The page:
New Zealand recorded its highest January deficit on record and the seasonally adjusted deficit was also more than double what economists had been expecting as a fall in exports outstripped their forecasts.
The January trade deficit was a seasonally adjusted $791 million, as exports fell 7.8 per cent on the year to $4.65 billion and imports lifted 0.4 per cent to $5.44b, Stats NZ said.
Economists had been expecting a $300m deficit in January, with exports tipped to be $4.8b and imports seen at $5.05b, according to a Bloomberg poll.
In actual terms, the deficit was $914m, surpassing the previous record of $894m in January 2006. Stats NZ noted, however, that as two-way goods trade has nearly doubled since then the January 2019 deficit is equal to 9.0 per cent of two-way trade compared with 17 per cent in 2006.
In actual terms imports rose 7.7 per cent to $5.3b while exports rose 3.0 per cent to $4.4b.
Stats NZ said the increase in imports was spread across a range of commodities, with petroleum and products leading the rise – up $81m, or 13 per cent on the year.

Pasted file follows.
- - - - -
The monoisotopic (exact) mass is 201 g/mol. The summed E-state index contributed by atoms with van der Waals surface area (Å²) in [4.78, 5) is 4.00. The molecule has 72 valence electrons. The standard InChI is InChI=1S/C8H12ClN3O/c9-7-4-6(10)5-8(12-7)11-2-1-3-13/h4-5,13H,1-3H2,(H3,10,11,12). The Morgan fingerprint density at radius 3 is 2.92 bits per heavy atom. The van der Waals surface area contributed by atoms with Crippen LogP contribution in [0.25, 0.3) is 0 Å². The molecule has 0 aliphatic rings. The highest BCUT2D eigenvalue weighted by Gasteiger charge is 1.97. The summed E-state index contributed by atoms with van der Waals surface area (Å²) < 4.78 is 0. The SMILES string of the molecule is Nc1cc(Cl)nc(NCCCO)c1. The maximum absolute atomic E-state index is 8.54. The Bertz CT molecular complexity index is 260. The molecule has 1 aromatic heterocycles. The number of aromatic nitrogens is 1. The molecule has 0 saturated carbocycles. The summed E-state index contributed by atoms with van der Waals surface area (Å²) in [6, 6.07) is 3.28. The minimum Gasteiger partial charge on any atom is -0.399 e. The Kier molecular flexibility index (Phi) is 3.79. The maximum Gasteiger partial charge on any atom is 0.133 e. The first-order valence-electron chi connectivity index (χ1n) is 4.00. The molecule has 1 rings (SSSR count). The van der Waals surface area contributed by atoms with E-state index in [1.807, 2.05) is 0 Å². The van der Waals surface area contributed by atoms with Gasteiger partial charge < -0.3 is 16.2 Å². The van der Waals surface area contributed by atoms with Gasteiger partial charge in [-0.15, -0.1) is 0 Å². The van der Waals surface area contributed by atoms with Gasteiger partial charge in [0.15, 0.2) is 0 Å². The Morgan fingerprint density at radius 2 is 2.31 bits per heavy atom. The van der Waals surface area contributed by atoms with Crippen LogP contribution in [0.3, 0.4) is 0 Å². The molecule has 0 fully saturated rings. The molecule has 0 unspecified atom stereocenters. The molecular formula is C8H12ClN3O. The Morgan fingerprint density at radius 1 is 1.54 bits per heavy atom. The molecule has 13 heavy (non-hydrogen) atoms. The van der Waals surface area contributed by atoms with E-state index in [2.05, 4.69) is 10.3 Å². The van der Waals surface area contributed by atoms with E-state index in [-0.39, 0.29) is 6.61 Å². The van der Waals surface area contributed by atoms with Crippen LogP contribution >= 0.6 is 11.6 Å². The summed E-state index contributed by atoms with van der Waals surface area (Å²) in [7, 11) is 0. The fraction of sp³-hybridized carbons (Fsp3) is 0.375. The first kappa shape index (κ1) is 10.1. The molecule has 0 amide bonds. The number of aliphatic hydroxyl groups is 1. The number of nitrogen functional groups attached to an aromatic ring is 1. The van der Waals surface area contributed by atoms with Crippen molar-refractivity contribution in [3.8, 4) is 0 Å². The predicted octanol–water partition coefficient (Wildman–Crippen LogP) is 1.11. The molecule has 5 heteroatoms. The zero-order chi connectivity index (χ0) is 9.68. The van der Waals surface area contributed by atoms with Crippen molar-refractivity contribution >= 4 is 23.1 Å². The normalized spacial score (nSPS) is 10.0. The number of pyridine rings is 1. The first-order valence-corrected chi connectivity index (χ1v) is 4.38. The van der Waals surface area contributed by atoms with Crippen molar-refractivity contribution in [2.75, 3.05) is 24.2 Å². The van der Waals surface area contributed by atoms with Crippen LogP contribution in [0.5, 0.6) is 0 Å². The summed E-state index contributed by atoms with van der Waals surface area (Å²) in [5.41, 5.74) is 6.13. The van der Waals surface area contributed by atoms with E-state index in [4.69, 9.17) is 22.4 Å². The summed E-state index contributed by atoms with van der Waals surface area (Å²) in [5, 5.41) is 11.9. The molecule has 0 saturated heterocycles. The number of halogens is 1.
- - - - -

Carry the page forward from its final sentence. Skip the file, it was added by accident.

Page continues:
The lift in exports, meanwhile, was led by milk powder, butter, and cheese – up $167m to $1.5b. Exports of milk powder, butter and cheese to China rose $9.1m from January 2018, to reach $200m.
The largest fall in exports was for meat and edible offal, down $66m in January 2019 from January 2018. Lamb exports were down $26m, while beef exports fell $28m.
Exports of lamb to the EU were at their lowest January value since 2006, it said.
The annual deficit was $6.36b versus an annual deficit of $6.11b in the prior year. Economists had expected a deficit of $5.5b, according to the poll.